- Local authorities already approved the release of 750 million “Robo-squitoes” in Florida Keys in 2021 and 2022.
- These genetically-modified mosquitoes are programmed to control Aedes aegypti.
- Local residents and environmental groups object the proposal due to the lack of comprehensive studies about the modified mosquitoes’ impact on humans and the environment.
- Oxitec also plans to release these mutant mosquitoes in Harris County, Texas beginning next year.
In 2021, Oxitec will release 750 million genetically-engineered mosquitoes in the Florida Keys. The plan is to use these insects as substitute for insecticides—which are ineffective and costly— to control Aedes aegypti, a mosquito type that carries deadly diseases such as Zika, dengue, chikungunya, and yellow fever.
Local authorities have already green-lighted the proposal and it has won state and federal approval as well. However, many residents and environmentalists are protesting, claiming these modified mosquitoes may put humans at risk and “could potentially harm threatened and endangered species.”
Oxitec, a US-owned, British-based company developed 0X5034, a genetically modified male mosquito.
It produces female offsprings that die at the larval stage, while subsequent male offsprings remain carriers of the “kill” gene.
According to the Center for Food Safety, however, scientists are unconvinced that these “Robo-squitoes” are safe.
“Scientists have raised major concerns that GE mosquitoes could create hybrid wild mosquitoes which could worsen the spread of mosquito-borne diseases and which may be more resistant to insecticides than the original wild mosquitoes,” the group said in a statement on Wednesday.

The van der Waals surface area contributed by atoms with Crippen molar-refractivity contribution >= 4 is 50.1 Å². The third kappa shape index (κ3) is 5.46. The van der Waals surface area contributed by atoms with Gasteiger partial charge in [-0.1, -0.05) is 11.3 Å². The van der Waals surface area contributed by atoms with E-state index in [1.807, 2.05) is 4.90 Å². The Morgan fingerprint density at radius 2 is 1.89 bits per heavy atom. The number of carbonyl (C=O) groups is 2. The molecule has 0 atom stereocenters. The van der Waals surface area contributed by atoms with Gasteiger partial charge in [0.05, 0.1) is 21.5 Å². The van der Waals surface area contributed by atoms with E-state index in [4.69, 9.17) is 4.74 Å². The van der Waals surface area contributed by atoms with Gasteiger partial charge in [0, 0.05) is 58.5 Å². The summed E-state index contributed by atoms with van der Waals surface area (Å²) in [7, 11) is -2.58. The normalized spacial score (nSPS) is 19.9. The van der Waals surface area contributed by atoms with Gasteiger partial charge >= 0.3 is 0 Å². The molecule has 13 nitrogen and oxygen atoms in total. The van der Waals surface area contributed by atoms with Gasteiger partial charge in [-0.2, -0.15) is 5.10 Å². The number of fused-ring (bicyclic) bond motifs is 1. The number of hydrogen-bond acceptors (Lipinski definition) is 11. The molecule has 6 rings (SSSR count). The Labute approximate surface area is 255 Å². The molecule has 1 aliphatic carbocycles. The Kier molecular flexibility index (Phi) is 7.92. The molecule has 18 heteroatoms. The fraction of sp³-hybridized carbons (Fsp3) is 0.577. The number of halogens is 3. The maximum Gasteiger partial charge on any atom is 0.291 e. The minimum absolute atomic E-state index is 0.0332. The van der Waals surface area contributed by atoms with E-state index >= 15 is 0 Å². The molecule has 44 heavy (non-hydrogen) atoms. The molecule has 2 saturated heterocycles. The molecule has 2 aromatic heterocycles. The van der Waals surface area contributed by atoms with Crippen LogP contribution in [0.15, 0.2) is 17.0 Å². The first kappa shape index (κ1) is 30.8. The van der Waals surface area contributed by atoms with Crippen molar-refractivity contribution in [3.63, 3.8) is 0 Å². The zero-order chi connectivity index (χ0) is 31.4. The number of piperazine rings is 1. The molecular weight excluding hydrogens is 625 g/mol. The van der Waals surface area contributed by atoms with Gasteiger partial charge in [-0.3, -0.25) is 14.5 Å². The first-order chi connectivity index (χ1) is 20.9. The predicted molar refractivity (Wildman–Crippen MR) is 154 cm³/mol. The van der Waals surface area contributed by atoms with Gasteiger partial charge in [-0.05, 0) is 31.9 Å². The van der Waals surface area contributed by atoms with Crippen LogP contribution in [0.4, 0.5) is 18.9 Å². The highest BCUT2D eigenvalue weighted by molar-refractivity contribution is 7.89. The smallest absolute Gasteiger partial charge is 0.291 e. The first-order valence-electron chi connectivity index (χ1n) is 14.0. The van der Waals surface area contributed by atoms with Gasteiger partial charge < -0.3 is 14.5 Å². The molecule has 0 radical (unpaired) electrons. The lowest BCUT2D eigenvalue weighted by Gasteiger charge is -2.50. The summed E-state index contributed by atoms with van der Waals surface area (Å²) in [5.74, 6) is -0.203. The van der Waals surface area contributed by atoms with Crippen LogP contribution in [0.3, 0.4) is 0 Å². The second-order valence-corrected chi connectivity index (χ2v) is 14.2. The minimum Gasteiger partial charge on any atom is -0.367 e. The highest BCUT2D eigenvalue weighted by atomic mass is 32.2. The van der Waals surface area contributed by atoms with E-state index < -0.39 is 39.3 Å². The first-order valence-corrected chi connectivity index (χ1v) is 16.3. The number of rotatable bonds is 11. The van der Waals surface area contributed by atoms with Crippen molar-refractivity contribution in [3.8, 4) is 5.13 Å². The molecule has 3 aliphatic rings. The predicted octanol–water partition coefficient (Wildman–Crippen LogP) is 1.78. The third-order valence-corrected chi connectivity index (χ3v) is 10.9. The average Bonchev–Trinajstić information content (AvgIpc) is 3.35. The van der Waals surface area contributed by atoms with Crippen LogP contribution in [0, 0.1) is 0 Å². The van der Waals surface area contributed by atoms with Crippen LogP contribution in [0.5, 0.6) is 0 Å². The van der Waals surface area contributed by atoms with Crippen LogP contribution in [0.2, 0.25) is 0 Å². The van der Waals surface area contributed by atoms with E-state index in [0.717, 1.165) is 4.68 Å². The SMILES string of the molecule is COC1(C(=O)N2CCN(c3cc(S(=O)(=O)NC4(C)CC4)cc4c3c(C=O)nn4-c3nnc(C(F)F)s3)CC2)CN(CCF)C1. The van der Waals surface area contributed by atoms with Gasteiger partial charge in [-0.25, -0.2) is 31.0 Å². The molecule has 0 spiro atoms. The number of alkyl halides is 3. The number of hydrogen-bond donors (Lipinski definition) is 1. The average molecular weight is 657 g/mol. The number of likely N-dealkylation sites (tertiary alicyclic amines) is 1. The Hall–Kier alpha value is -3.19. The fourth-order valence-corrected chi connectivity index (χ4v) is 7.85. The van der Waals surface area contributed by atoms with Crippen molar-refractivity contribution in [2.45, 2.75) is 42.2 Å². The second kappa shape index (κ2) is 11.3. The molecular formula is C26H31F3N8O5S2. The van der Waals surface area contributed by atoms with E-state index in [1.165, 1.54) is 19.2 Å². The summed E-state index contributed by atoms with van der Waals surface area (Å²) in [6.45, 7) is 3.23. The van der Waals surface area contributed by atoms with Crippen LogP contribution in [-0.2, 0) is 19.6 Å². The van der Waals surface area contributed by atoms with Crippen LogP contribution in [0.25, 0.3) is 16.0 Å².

Jaydee Hanson, policy director for the International Center for Technology Assessment and Center for Food Safety also said,“With all the urgent crises facing our nation and the State of Florida — the Covid-19 pandemic, racial injustice, climate change — the administration has used tax dollars and government resources for a Jurassic Park experiment.”
“Now the Monroe County Mosquito Control District has given the final permission needed. What could possibly go wrong? We don’t know, because EPA unlawfully refused to seriously analyze environmental risks, now without further review of the risks, the experiment can proceed,” she added.
A Change. org petition soliciting 300,000 signatories to stop the plan have, so far, gathered 233,659 signatures as of Thursday.
They are demanding more tests to further assess the risks and impacts of these modified mosquitoes on humans and the environment. On top of that, they’ve also emphasized their refusal to make the fragile environments of Florida Keys and Texas as testing grounds.
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